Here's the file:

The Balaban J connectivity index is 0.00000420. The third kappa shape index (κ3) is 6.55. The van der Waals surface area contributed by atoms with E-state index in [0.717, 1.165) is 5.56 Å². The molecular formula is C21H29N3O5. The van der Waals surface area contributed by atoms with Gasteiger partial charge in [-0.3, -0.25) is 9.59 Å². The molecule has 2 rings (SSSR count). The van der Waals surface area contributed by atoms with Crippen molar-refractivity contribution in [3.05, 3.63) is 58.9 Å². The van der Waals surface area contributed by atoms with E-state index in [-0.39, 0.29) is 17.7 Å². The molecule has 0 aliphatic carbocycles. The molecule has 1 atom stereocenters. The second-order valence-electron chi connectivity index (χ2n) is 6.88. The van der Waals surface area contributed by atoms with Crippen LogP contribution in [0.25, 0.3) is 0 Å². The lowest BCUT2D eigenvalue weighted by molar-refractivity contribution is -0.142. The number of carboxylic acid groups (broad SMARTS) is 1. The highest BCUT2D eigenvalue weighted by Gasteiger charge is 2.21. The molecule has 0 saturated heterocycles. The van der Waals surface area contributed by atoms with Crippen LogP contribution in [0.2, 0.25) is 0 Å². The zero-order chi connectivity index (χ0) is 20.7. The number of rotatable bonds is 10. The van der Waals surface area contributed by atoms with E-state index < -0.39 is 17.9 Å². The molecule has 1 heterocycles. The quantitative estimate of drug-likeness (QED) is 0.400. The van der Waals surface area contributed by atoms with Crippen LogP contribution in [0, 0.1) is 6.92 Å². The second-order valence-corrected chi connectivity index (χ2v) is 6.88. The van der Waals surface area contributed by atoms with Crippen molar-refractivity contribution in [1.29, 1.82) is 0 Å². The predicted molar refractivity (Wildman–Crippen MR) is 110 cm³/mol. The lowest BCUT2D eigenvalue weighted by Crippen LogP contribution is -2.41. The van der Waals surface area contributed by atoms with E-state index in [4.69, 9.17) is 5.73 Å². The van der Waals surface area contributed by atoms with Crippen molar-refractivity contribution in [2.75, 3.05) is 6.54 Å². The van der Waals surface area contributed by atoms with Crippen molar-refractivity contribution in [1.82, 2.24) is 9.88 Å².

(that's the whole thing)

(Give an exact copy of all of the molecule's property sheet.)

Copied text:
The Balaban J connectivity index is 0.00000420. The third kappa shape index (κ3) is 6.55. The van der Waals surface area contributed by atoms with E-state index in [0.717, 1.165) is 5.56 Å². The molecular formula is C21H29N3O5. The van der Waals surface area contributed by atoms with Gasteiger partial charge in [-0.3, -0.25) is 9.59 Å². The molecule has 2 rings (SSSR count). The van der Waals surface area contributed by atoms with Crippen molar-refractivity contribution in [3.05, 3.63) is 58.9 Å². The van der Waals surface area contributed by atoms with E-state index in [-0.39, 0.29) is 17.7 Å². The molecule has 0 aliphatic carbocycles. The molecule has 1 atom stereocenters. The second-order valence-electron chi connectivity index (χ2n) is 6.88. The van der Waals surface area contributed by atoms with Crippen LogP contribution in [0.25, 0.3) is 0 Å². The lowest BCUT2D eigenvalue weighted by molar-refractivity contribution is -0.142. The number of carboxylic acid groups (broad SMARTS) is 1. The highest BCUT2D eigenvalue weighted by Gasteiger charge is 2.21. The molecule has 0 saturated heterocycles. The van der Waals surface area contributed by atoms with Crippen LogP contribution in [0.2, 0.25) is 0 Å². The zero-order chi connectivity index (χ0) is 20.7. The number of rotatable bonds is 10. The van der Waals surface area contributed by atoms with E-state index < -0.39 is 17.9 Å². The molecule has 1 heterocycles. The quantitative estimate of drug-likeness (QED) is 0.400. The van der Waals surface area contributed by atoms with Crippen LogP contribution in [0, 0.1) is 6.92 Å². The second-order valence-corrected chi connectivity index (χ2v) is 6.88. The van der Waals surface area contributed by atoms with Crippen molar-refractivity contribution in [1.29, 1.82) is 0 Å². The predicted molar refractivity (Wildman–Crippen MR) is 110 cm³/mol. The lowest BCUT2D eigenvalue weighted by Crippen LogP contribution is -2.41. The van der Waals surface area contributed by atoms with E-state index in [4.69, 9.17) is 5.73 Å². The van der Waals surface area contributed by atoms with Crippen molar-refractivity contribution in [2.75, 3.05) is 6.54 Å². The van der Waals surface area contributed by atoms with Crippen molar-refractivity contribution in [1.82, 2.24) is 9.88 Å².